Viva Natura Field Guide

The Viva Natura: Field Guide to the Amphibians, Reptiles, Birds and Mammals of Western Mexico

is the first publication of its kind written about the fauna of this region. The purpose of the field guide is to introduce the reader to the wealth of amphibians, reptiles, birds and mammals of Western Mexico and help identify them in the field. This guide contains the vast majority of the conspicuous animals of the region.

  • 230 species
  • 440 color photos
  • bilingual – English/ Spanish
  • easy to use
  • companion mobile APP

In this second edition there are 230 species in this guide and a total of 440 full-color photos. The guide is extremely easy to use. The book is completely bilingual (English and Spanish). The book commences with a brief introduction to the study area, its geography, climate and ecosystems. Chapters dedicated to the four groups of fauna (amphibians, reptiles, birds and mammals) follow. Each chapter begins with an introduction followed by photographic plates that depict conspicuous species of the study area.

All photos were taken by the author himself and with few exceptions, show animals in their natural habitat under completely natural conditions. Each species is described by both its common and scientific names and also by a set of icons that illustrate the species characteristics, such as its habits, diet, preferred habitat, protection status, ect.

Color bands on the outer edge of each species plate indicate one of the three principal habitat types (Ocean, Coast and Islands, Freshwater, Forest and Gardens) where this particular species can be observed most frequently. Silhouette thumbs on the plates edges portray a typical member of each group of fauna, making browsing the guide more efficient. The final chapter of the book is dedicated to the conservation issues inside the study area.

The book is supported by a companion mobile app where additional texts, photos and also sounds and distribution maps can be found.

[blockquote text=”Viva Natura, field guide to the Amphibians, Reptiles, Birds and Mammals of Western Mexico” show_quote_icon=”yes”]


Note: First edition review (2009)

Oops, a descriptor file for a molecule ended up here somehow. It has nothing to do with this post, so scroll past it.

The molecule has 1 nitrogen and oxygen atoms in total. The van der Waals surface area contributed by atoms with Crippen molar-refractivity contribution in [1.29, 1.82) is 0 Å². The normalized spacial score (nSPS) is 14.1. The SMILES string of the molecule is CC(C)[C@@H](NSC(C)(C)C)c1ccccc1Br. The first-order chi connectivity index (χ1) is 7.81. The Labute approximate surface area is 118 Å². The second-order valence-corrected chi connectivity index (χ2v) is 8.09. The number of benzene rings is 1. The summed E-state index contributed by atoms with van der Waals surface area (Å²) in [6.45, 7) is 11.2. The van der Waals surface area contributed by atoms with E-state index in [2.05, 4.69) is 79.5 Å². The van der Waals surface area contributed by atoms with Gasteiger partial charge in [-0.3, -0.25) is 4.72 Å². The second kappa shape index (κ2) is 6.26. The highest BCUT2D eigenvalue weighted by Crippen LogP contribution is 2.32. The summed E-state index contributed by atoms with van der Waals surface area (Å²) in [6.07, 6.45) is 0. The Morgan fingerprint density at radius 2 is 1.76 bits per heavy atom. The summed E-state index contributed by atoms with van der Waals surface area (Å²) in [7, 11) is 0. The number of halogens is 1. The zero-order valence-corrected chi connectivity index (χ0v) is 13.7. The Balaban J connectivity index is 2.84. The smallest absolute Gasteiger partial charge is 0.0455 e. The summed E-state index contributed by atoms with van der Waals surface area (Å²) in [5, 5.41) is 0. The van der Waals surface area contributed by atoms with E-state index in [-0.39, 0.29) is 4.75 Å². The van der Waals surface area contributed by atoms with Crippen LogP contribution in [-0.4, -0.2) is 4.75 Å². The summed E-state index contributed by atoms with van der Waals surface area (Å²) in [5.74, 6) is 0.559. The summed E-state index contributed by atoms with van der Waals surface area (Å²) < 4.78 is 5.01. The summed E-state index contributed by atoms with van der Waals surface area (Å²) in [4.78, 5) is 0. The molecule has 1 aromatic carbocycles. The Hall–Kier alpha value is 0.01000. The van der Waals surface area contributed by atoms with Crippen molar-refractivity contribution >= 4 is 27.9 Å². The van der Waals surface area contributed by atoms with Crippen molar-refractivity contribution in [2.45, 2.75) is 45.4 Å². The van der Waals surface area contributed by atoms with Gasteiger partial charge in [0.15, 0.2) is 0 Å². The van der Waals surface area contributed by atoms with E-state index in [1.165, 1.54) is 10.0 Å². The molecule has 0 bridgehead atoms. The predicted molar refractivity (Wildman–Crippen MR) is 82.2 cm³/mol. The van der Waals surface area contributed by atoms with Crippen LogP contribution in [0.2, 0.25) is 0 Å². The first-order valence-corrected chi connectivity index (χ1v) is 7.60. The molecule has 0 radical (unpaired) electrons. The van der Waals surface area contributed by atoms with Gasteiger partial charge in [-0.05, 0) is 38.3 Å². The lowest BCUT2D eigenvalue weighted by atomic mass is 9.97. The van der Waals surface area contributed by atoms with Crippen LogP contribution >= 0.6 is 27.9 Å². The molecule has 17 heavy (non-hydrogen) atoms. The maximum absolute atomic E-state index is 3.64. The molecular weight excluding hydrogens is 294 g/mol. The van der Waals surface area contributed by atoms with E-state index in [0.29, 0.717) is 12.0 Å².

Very nice, rounded reference to 160 species to Puerto Vallarta, This review is from: Viva Natura: Field Guide to the Amphibians, Reptiles, Birds and Mammals of Western Mexico (English and Spanish Edition) (Perfect Paperback) Basics: 2007, 248pp, softcover; 325 very good color photos of 85 birds, 17 mammals, 39 reptiles, and 18 amphibians; no text other than the species name; 23 types of icons used to denote the species diet, habits, and activities; chapters on climate, conservation, and habitats This is a great local photo guide that focuses on the Puerto Vallarta area of western Mexico. In all, about 160 species of birds, mammals, reptiles, and amphibians are shown in 325 very nice color photographs. These photos make up the bulk of the book and offer the visiting naturalist a solid visual resource to the local fauna. Each of the four categories of animals provide a very nice selection of species. The breakdown of each category is the following: Birds: 150 photos of 85 species (of the 300 in the area) Mammals: 35 photos of 17 species (of the 100 in the area) Reptiles: 77 photos of 39 species (of about 120) Amphibians: 40 photos of 18 species (of the 40-50) All of the photos are of top quality and show the animal very well. There are typically two photos per page, meaning each subject takes up a half-page. This produces nice sized photographs. Some of the subjects are even shown in a full page. Many of the species are shown with multiple photographs that help display the variations between races, ages, or genders. One particular attribute about this book that is appealing (to me) is the presence of good photos of bird and reptile species that are not easily found published elsewhere. Examples that caught my attention where the Colima Pygmy-Owl, Elegant Quail (3 photos), and Stripe-headed Sparrow as well as the Many-lined Whiptail. There is very little text to go with the photographs which consists of the English, Spanish, and scientific names, the animal s length in cm, and a large assortment of symbols. These symbols represent 23 different types of diet, habits, and activities for the species. Some examples would be arboreal, lowland, venomous, diurnal, egg diet, fruit diet, migratory, resident, etc. To better understand these symbols, you ll need to review the page that precedes each of the four animal groups. Accompanying the legend for the symbols are 1-2 pages that generally discuss the natural history of the groups. This includes a range of habitat types that are occupied and the number of species in the area. A nice touch is providing a list of specific localities to explore for various species. Anyone who s an outdoor enthusiast and naturalist will like this book for its excellent photos and for the broader scope of the book. Taking a hike through the Puerto Vallarta area will be more enjoyable and informed with this book.  —written by Jack at Avian Review / Avian Books, December 2009